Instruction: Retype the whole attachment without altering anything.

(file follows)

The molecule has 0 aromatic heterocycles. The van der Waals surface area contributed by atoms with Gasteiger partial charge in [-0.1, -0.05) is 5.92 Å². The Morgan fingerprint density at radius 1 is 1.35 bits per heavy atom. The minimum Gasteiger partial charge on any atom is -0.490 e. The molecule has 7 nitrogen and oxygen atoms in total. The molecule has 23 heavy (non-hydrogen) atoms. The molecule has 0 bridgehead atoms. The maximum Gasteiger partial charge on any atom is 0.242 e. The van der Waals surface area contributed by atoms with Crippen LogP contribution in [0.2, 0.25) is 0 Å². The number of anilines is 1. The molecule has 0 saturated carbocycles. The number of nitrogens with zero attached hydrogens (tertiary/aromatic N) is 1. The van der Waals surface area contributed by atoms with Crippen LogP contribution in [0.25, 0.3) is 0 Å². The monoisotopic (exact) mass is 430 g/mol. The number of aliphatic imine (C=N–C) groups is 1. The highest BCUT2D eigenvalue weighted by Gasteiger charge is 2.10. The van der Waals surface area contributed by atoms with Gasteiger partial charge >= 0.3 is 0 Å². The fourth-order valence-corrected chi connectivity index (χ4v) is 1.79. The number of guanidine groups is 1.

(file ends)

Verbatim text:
The molecule has 0 aromatic heterocycles. The van der Waals surface area contributed by atoms with Gasteiger partial charge in [-0.1, -0.05) is 5.92 Å². The Morgan fingerprint density at radius 1 is 1.35 bits per heavy atom. The minimum Gasteiger partial charge on any atom is -0.490 e. The molecule has 7 nitrogen and oxygen atoms in total. The molecule has 23 heavy (non-hydrogen) atoms. The molecule has 0 bridgehead atoms. The maximum Gasteiger partial charge on any atom is 0.242 e. The van der Waals surface area contributed by atoms with Crippen LogP contribution in [0.2, 0.25) is 0 Å². The number of anilines is 1. The molecule has 0 saturated carbocycles. The number of nitrogens with zero attached hydrogens (tertiary/aromatic N) is 1. The van der Waals surface area contributed by atoms with Crippen LogP contribution in [0.25, 0.3) is 0 Å². The monoisotopic (exact) mass is 430 g/mol. The number of aliphatic imine (C=N–C) groups is 1. The highest BCUT2D eigenvalue weighted by Gasteiger charge is 2.10. The van der Waals surface area contributed by atoms with Gasteiger partial charge >= 0.3 is 0 Å². The fourth-order valence-corrected chi connectivity index (χ4v) is 1.79. The number of guanidine groups is 1.